Professor Ellen Langer and her colleague Judith Rodin conducted research in a nursing home for frail, very elderly people. In this study, one group of participants was encouraged to find ways to make more decisions for themselves. These ranged from choosing whether and where to receive visitors, and if and when to watch the films that were shown at the centre. Each person also chose a houseplant to look after, and they were in control; they could decide where to put the plant, when and how much to water it. The control group received no instructions about making their own decisions; they were also given houseplants but had no real engagement with them and were told that the nursing staff would care for them. Eighteen months later, members of the first group were more cheerful, active and alert. They were now much healthier and fewer than half as many of the more engaged group had died than had those in the control group. People with Alzheimer’s disease who have purpose in life exhibit better cognitive function despite the burden of the disease.
Elizabeth Blackburn (who, along with her colleague Elissa Epel, won the Nobel Prize for their discovery of telomeres and telomerase) has run many lifestyle-related studies to see how the actions, thoughts and beliefs we experience affect our ‘biological age’. (Our biological age is how old our body, cognitive and biological systems are as opposed to chronological age, which is our age in years.)
In a 2010 study, Blackburn and colleagues found that an increased sense of purpose in life was associated with increased telomere length – and thus a younger biological age. They discovered that a regular meditative practice is associated with a better sense of control over life and a decreased sense of stress, and this leads to a greater sense of purpose.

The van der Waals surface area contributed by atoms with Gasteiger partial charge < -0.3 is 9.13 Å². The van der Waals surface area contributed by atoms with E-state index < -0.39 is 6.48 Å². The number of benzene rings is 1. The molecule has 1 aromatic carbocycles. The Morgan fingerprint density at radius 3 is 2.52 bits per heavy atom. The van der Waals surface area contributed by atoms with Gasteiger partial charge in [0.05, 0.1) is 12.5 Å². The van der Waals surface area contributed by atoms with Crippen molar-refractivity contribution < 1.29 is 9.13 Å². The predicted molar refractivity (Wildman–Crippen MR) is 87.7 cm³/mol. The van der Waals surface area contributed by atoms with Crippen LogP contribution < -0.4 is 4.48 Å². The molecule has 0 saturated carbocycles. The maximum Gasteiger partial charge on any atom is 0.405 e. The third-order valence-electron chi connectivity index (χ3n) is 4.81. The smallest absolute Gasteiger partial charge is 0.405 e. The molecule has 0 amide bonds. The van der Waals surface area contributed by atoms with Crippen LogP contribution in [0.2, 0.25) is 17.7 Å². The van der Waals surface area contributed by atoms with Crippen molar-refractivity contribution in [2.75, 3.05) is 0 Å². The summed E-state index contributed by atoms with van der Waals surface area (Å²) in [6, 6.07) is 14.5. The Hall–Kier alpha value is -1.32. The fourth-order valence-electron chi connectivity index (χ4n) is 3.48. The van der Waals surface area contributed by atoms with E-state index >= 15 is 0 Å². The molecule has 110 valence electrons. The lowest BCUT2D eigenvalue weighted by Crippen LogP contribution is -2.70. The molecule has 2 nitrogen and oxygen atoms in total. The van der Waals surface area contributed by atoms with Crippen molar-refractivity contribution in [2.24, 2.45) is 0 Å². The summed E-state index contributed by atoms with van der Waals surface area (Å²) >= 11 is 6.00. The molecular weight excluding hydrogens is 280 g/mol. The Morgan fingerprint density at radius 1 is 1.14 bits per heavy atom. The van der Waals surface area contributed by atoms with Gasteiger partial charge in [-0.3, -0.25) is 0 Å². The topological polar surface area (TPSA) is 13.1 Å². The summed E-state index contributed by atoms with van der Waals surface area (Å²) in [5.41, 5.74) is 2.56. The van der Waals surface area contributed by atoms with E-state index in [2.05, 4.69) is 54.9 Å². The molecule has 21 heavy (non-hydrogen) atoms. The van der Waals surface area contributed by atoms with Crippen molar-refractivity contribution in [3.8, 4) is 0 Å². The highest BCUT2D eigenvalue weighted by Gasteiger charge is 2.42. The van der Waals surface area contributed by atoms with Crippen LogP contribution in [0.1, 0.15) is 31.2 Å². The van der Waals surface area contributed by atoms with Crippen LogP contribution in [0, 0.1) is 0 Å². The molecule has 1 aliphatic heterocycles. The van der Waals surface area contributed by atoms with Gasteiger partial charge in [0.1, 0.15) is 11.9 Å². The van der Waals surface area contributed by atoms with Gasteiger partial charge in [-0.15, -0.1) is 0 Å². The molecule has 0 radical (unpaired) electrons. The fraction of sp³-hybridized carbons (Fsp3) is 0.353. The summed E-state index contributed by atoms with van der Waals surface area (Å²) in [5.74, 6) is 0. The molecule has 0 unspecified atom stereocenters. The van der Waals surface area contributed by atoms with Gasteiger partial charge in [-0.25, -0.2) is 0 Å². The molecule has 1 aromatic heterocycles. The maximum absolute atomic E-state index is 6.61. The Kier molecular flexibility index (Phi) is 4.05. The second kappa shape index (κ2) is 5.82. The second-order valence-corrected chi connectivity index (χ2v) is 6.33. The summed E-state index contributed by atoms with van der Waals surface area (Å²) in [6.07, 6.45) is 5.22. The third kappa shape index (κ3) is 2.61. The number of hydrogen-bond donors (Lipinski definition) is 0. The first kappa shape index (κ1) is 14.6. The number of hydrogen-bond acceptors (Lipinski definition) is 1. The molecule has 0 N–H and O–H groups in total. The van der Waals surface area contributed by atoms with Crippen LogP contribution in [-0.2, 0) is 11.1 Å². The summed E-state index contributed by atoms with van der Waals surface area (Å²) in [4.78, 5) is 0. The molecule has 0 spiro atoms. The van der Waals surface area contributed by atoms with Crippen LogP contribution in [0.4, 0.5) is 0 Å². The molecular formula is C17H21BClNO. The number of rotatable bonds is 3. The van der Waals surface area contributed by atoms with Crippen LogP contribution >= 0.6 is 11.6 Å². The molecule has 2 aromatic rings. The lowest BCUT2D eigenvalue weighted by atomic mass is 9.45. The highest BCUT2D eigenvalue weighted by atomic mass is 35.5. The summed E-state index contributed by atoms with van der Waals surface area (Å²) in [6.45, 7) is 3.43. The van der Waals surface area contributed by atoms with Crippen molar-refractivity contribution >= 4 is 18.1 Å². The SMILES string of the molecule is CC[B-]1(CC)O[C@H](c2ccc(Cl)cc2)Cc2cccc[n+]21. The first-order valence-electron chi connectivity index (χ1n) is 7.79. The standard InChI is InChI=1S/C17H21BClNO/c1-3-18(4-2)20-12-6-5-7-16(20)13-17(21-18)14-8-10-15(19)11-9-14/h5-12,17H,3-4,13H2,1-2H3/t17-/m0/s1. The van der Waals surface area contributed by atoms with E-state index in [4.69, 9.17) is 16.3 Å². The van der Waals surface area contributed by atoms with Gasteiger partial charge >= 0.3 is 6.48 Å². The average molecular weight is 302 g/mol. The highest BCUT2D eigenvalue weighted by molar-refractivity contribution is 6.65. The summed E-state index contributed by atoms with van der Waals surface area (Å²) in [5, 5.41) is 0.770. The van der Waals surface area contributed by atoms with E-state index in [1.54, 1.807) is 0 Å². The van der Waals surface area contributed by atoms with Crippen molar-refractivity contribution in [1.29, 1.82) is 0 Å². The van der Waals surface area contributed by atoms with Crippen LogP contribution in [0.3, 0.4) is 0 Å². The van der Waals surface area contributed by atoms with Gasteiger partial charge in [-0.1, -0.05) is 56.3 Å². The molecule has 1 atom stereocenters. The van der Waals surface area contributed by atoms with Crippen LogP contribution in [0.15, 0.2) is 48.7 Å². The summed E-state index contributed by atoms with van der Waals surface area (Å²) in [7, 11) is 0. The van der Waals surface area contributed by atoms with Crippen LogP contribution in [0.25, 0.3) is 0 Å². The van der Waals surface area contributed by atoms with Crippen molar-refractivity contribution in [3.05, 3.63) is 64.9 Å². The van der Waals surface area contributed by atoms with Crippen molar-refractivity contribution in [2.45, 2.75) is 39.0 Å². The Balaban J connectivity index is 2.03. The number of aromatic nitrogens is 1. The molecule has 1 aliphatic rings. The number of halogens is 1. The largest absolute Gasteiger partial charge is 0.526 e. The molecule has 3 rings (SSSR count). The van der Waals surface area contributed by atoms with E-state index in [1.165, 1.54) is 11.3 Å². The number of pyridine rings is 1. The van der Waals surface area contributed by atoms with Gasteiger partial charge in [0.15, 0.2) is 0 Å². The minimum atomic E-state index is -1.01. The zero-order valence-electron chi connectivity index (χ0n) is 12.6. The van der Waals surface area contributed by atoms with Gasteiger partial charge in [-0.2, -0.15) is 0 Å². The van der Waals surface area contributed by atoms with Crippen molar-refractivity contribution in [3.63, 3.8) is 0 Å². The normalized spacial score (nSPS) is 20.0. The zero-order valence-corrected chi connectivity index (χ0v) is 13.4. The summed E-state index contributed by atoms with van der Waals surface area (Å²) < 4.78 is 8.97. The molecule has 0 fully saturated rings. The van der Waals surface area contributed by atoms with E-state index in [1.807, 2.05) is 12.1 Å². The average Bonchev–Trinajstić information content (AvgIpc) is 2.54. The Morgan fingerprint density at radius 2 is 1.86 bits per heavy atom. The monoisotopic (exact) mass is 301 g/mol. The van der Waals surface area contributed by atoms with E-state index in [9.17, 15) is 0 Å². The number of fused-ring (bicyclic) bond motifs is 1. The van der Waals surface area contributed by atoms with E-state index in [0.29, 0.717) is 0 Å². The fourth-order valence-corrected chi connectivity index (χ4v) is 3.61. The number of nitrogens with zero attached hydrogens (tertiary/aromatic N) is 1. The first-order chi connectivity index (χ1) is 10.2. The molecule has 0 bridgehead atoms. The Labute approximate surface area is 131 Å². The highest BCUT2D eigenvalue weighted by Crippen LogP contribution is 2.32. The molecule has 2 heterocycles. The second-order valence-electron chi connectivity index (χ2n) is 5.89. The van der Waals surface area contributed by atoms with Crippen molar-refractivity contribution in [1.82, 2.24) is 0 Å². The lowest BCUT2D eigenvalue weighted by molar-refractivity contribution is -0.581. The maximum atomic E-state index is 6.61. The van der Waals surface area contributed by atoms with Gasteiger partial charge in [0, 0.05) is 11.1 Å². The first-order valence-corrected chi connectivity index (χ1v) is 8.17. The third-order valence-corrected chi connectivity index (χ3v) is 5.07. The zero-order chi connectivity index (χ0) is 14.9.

Why not take steps to increase your own sense of purpose now by contemplating the following questions from the Meaning in Life Questionnaire. It was developed by the University of Minnesota-Twin Cities psychologist Michael Steger and his colleagues. It can assess whether people feel they have a sense of meaning in their lives, and whether they’re in the process of seeking it, both of which are equally valuable:
1. Do you feel your life’s meaning is clear to you?
Of course, for many of us, this can change over time – how do you feel now?
2. Are you constantly searching for some type of meaning in your life?
Feeling as though you need a life purpose is as important for your health as already having one.
3. Does your life’s significance stand out clearly for you?
A belief that your life has significance, no matter what that is, is profoundly helpful.
4. Do your daily activities make sense to you?
The most meaningful activities bring you joy and help you to feel capable, express creativity, feel valued, and have a reasonable sense of control. Think about whether the desire to relate to others is a prominent part of your life’s purpose.
Typically, those who relate to others have a greater sense of meaning in their lives. Studies have shown that socialisation can add up to an extra nine healthy years to our lives.